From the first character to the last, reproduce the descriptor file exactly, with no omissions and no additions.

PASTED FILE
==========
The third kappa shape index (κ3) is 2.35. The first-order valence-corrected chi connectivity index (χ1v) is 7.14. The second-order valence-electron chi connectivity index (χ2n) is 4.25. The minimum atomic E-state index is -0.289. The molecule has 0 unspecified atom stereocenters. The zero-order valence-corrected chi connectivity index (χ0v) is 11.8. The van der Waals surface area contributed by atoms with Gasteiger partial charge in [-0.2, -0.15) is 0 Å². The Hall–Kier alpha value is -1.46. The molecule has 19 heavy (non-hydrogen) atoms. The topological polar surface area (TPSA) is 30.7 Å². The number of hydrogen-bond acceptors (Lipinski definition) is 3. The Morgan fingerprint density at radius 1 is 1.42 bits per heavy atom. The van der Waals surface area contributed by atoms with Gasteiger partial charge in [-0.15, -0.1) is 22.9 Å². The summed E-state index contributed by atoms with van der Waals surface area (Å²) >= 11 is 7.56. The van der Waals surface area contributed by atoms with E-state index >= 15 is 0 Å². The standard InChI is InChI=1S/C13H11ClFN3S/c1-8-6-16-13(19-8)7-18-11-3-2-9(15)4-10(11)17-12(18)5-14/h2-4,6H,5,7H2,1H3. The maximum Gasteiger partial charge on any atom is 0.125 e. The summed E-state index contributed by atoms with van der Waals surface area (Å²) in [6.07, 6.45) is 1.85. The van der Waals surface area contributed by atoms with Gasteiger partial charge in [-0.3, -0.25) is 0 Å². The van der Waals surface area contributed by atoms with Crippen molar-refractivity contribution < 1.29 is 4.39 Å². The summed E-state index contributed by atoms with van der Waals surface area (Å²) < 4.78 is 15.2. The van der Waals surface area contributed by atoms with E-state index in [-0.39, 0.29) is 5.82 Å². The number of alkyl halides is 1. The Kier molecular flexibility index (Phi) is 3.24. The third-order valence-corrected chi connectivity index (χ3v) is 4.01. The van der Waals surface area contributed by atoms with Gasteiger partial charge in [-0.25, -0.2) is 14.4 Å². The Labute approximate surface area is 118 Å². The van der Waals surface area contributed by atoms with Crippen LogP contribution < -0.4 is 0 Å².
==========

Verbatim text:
The third kappa shape index (κ3) is 2.35. The first-order valence-corrected chi connectivity index (χ1v) is 7.14. The second-order valence-electron chi connectivity index (χ2n) is 4.25. The minimum atomic E-state index is -0.289. The molecule has 0 unspecified atom stereocenters. The zero-order valence-corrected chi connectivity index (χ0v) is 11.8. The van der Waals surface area contributed by atoms with Gasteiger partial charge in [-0.2, -0.15) is 0 Å². The Hall–Kier alpha value is -1.46. The molecule has 19 heavy (non-hydrogen) atoms. The topological polar surface area (TPSA) is 30.7 Å². The number of hydrogen-bond acceptors (Lipinski definition) is 3. The Morgan fingerprint density at radius 1 is 1.42 bits per heavy atom. The van der Waals surface area contributed by atoms with Gasteiger partial charge in [-0.15, -0.1) is 22.9 Å². The summed E-state index contributed by atoms with van der Waals surface area (Å²) >= 11 is 7.56. The van der Waals surface area contributed by atoms with E-state index >= 15 is 0 Å². The standard InChI is InChI=1S/C13H11ClFN3S/c1-8-6-16-13(19-8)7-18-11-3-2-9(15)4-10(11)17-12(18)5-14/h2-4,6H,5,7H2,1H3. The maximum Gasteiger partial charge on any atom is 0.125 e. The summed E-state index contributed by atoms with van der Waals surface area (Å²) in [6.07, 6.45) is 1.85. The van der Waals surface area contributed by atoms with Gasteiger partial charge in [-0.3, -0.25) is 0 Å². The van der Waals surface area contributed by atoms with Crippen molar-refractivity contribution < 1.29 is 4.39 Å². The summed E-state index contributed by atoms with van der Waals surface area (Å²) < 4.78 is 15.2. The van der Waals surface area contributed by atoms with E-state index in [-0.39, 0.29) is 5.82 Å². The number of alkyl halides is 1. The Kier molecular flexibility index (Phi) is 3.24. The third-order valence-corrected chi connectivity index (χ3v) is 4.01. The van der Waals surface area contributed by atoms with Gasteiger partial charge in [-0.25, -0.2) is 14.4 Å². The Labute approximate surface area is 118 Å². The van der Waals surface area contributed by atoms with Crippen LogP contribution < -0.4 is 0 Å².